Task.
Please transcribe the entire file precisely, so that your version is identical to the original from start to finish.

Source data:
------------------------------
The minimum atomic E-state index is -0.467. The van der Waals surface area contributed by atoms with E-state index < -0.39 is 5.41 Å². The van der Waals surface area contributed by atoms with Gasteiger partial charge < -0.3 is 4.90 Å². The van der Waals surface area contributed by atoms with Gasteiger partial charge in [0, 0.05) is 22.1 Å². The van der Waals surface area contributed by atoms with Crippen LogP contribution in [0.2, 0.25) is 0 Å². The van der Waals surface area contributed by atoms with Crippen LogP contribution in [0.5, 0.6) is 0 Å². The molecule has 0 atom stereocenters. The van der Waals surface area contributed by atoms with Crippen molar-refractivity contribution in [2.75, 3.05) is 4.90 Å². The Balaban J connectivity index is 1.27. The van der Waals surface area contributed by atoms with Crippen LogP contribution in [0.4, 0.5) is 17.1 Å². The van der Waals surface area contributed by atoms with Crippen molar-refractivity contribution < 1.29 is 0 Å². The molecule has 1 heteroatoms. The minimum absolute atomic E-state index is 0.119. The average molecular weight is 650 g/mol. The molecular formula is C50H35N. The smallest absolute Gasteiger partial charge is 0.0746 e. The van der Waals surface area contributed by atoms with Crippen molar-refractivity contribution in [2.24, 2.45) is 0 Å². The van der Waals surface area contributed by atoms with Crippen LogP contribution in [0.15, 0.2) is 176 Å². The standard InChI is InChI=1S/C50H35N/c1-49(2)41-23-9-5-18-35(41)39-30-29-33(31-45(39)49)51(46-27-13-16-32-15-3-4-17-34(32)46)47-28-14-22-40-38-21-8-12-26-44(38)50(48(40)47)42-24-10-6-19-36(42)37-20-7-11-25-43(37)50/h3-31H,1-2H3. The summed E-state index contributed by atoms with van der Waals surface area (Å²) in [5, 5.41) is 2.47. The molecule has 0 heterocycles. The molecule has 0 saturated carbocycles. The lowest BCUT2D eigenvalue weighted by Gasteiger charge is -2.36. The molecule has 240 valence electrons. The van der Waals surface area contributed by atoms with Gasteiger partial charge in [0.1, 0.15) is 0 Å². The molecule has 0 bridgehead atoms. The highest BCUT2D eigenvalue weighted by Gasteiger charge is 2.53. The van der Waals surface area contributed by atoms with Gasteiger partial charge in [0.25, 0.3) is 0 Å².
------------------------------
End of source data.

The minimum atomic E-state index is -0.467. The van der Waals surface area contributed by atoms with E-state index < -0.39 is 5.41 Å². The van der Waals surface area contributed by atoms with Gasteiger partial charge < -0.3 is 4.90 Å². The van der Waals surface area contributed by atoms with Gasteiger partial charge in [0, 0.05) is 22.1 Å². The van der Waals surface area contributed by atoms with Crippen LogP contribution in [0.2, 0.25) is 0 Å². The van der Waals surface area contributed by atoms with Crippen LogP contribution in [0.5, 0.6) is 0 Å². The molecule has 0 atom stereocenters. The van der Waals surface area contributed by atoms with Crippen molar-refractivity contribution in [2.75, 3.05) is 4.90 Å². The Balaban J connectivity index is 1.27. The van der Waals surface area contributed by atoms with Crippen LogP contribution in [0.4, 0.5) is 17.1 Å². The van der Waals surface area contributed by atoms with Crippen molar-refractivity contribution < 1.29 is 0 Å². The molecule has 1 heteroatoms. The minimum absolute atomic E-state index is 0.119. The average molecular weight is 650 g/mol. The molecular formula is C50H35N. The smallest absolute Gasteiger partial charge is 0.0746 e. The van der Waals surface area contributed by atoms with Crippen molar-refractivity contribution in [2.24, 2.45) is 0 Å². The van der Waals surface area contributed by atoms with Crippen LogP contribution in [0.15, 0.2) is 176 Å². The standard InChI is InChI=1S/C50H35N/c1-49(2)41-23-9-5-18-35(41)39-30-29-33(31-45(39)49)51(46-27-13-16-32-15-3-4-17-34(32)46)47-28-14-22-40-38-21-8-12-26-44(38)50(48(40)47)42-24-10-6-19-36(42)37-20-7-11-25-43(37)50/h3-31H,1-2H3. The summed E-state index contributed by atoms with van der Waals surface area (Å²) in [5, 5.41) is 2.47. The molecule has 0 heterocycles. The molecule has 0 saturated carbocycles. The lowest BCUT2D eigenvalue weighted by Gasteiger charge is -2.36. The molecule has 240 valence electrons. The van der Waals surface area contributed by atoms with Gasteiger partial charge in [0.1, 0.15) is 0 Å². The molecule has 0 bridgehead atoms. The highest BCUT2D eigenvalue weighted by Gasteiger charge is 2.53. The van der Waals surface area contributed by atoms with Gasteiger partial charge in [0.25, 0.3) is 0 Å².